UNIVERSITY PARK, Pa. — The Penn State Berks Center for Service Learning and Community-Based Research, which is led by Laurie Grobman, professor of English and women’s studies, has received the 2018 Penn State Award for Community Engagement and Scholarship.
The award recognizes a project that best exemplifies Penn State as an “engaged institution,” which the Kellogg Commission defines as an institution that has redesigned teaching, research, and extension and service functions to become even more sympathetically and productively involved with its communities.
The center, which participates in numerous community-based activities in the Reading, Pennsylvania, area, partners with a variety of community organizations. The center aims for reciprocal work with these community organizations, respect for all parties involved, excellent teaching and rigorous student learning.
Of the numerous partnerships the center has been a part of, two initiatives most exemplify their mission to Reading, which ranked among the top poorest cities in the 2016 census.
For the past three years, the center has participated in an effort to revitalize a section of a local trail in the Schuylkill River Trail Revitalization Project. Members of the center, in collaboration with diverse members of the community, together restored a section of the trail.
“The project was built on a cross-cultural collaboration and communication,” said a nominator. “In both process and outcome, the project succeeded in bringing diverse communities in Reading together to build understanding while bettering the community.”
As part of the project, Penn State students sampled water quality along the beaches of the trail and shared the information they learned with community members. Also, students who spoke Spanish gave tours and helped with translations. A communications class outlined a community-outreach plan for the trail.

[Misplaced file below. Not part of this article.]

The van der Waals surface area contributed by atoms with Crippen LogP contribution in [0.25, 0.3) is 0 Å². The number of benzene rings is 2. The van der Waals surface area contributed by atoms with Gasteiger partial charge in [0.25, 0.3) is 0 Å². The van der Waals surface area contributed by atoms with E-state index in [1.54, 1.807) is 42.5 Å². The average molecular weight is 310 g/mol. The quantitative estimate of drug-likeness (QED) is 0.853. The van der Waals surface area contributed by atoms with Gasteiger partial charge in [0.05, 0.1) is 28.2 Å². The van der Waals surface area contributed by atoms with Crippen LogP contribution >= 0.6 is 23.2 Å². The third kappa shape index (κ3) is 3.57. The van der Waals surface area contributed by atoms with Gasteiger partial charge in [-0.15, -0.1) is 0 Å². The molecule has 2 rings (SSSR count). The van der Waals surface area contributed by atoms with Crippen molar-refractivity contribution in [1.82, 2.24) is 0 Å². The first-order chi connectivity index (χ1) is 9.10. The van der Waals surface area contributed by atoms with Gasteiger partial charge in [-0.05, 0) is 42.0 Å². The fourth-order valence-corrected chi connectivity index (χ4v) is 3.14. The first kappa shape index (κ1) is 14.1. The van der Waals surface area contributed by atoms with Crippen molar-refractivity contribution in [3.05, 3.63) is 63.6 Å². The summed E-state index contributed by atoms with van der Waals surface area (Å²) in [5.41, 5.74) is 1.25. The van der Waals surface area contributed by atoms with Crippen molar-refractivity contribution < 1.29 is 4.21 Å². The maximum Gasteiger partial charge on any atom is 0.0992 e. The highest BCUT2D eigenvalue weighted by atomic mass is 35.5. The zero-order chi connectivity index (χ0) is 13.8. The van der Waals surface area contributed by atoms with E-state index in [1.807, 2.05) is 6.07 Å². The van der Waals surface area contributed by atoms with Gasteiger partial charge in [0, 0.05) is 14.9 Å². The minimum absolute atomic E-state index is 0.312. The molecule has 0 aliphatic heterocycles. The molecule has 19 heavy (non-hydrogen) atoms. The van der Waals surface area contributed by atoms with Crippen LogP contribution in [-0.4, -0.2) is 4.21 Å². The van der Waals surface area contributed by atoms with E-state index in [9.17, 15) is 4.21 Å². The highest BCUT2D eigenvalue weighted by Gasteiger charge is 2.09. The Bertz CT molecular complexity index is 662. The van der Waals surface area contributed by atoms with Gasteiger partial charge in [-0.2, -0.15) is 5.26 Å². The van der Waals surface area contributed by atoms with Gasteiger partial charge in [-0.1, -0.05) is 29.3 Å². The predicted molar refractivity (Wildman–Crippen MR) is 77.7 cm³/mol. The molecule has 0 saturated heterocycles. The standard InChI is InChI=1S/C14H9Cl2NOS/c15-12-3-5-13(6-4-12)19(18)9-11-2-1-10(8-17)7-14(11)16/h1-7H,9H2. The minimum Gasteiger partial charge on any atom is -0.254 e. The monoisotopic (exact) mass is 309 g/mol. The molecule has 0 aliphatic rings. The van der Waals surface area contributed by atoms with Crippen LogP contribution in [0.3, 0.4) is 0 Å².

More than 125 students from eight different classes and numerous community groups participated in the project.
“Carefully planned and executed community-engagement classes involve reciprocity where both students and community benefit. They also solve real-world problems,” said a nominator. “In the case of the Schuylkill River Trail Revitalization Project, students witnessed firsthand environmental and societal hazards created by careless and unchecked littering. In partnership, students designed and completed a project that resulted in a real and tangible offering to the community.”
Through the center, many classes have worked with community partners to write and rewrite local histories and narratives of the Reading area.
One such class, The Reading Police Oral History Project, documented some of the issues police officers in the community faced. The project was a direct response to the ongoing divide between police officers and the communities they serve, and the process of students researching the life and work of those officers demonstrated the power of community-based research as a partnership-building tool.
“Not only did students grow to understand the challenges and human toll of police work, but they also realize just how meaningful the craft of public service can be and the role of research in furthering such service,” a nominator said.